UniSA has its own aviation academy located at Parafield with brand new Cessna aircraft with state-of-the-art Garmin 1000 cockpit displays, unique to South Australia. UniSA continues to be the only university in South Australia to offer aviation as a tertiary qualification.
Programs offered at Whyalla reflect the needs and priorities of rural and regional Australia. Whyalla campus has developed programs and expertise that reflect rural and regional Australia. The campus provides expertise in the fields of nursing, social work, early childhood and primary teaching, engineering and community wellbeing as well as offering a pathway to tertiary learning through its Foundation Studies program.
Establishment of South Australia's Mount Gambier Regional Centre (MGRC) was built in 2005. The aim was to provide greater access to university education. This need was derived from community demand. The MGRC is providing opportunities for higher education for the Mount Gambier community. It contributes to the employment needs of the region and further development of its local professionals.
UniSA in Singapore
The University of South Australia has partnered with Kaplan Higher Education Institute, Singapore previously. Started from 2014, the partnership is transferred to M2 Academy  in Singapore to provide a modern and innovative range of business, tourism and event management, communications and media, commerce and accounting, marketing and engineering programs. Programs are delivered in part-time mode with the aid of online learning facilities. UniSA's Singapore partnership is part of the University's worldwide community of international partners and alumni groups. The University's Global Engagement Framework outlines a future for UniSA as a globally connected university of enterprise.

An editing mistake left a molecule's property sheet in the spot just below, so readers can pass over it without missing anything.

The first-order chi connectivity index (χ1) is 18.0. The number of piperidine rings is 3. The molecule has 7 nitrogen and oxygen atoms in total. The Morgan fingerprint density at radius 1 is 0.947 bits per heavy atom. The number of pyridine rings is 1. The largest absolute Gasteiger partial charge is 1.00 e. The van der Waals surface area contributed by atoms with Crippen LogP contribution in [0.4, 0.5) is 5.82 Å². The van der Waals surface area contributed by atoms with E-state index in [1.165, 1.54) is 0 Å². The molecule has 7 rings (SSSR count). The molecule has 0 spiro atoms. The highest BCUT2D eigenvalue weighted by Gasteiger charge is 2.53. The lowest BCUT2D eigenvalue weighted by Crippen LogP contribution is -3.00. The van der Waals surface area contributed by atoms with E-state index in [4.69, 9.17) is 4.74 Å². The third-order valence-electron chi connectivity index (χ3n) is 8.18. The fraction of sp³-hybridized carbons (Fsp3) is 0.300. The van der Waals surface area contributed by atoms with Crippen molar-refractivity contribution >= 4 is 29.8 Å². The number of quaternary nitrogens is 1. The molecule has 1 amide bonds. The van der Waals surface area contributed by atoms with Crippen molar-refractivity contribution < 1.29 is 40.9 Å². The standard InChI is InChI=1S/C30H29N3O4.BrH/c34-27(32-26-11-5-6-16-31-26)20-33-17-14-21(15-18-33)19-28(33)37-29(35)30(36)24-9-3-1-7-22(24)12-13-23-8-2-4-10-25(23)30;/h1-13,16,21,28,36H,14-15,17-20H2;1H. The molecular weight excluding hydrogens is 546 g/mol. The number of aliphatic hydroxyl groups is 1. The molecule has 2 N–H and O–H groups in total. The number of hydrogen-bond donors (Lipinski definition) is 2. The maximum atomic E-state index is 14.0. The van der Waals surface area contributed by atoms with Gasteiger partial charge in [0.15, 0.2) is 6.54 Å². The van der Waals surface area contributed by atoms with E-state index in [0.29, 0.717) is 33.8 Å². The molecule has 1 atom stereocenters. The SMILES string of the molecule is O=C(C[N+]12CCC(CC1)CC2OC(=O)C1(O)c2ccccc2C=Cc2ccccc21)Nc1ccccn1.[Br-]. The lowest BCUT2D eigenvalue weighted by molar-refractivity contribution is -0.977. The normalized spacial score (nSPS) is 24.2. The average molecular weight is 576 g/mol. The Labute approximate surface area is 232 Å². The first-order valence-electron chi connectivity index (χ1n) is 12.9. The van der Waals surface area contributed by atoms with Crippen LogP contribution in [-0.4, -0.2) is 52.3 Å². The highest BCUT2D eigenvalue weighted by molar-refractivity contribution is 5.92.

A faculty structure was adopted in 1992, and in 1993 UniSA established the Australian Technology Network (ATN) with the Queensland University of Technology in Brisbane, Curtin University of Technology in Perth, RMIT University in Melbourne and the University of Technology, Sydney.
In 1994, the first two research institutes, the Ian Wark Research Institute and the Institute for Telecommunications Research were established, followed in 1996 by the Flexible Learning Centre, which played a major role in facilitating strategic directions for improving teaching and learning.
In 1997, UniSA became one of the first universities to identify seven Graduate Qualities, which remain central to teaching and learning framework, and adopted a Statement of Commitment to Aboriginal Reconciliation. A Statement of Strategic Intent was formalised in 1998 to clearly define the University's character and objectives, and the current divisional structure replaced the faculty structure.
Central to the University's evolution as a modern and diverse institution was Blueprint 2005, a $140 million project that saw the closure of the Underdale campus, the construction of major buildings at City West, City East and Mawson Lakes campuses, and the extension of others. Phase one was completed in early 2005 and phase two which included the construction of the Hawke Building at City West was completed in October 2007.
- School of Health Sciences
- School of Nursing and Midwifery
- School of Pharmacy and Medical Sciences
- School of Population Health
- School of Art, Architecture and Design
- School of Communication, International Studies and Languages
- School of Education 
- School of Psychology, Social Work and Social Policy
- The David Unaipon College of Indigenous Education & Research
- School of Commerce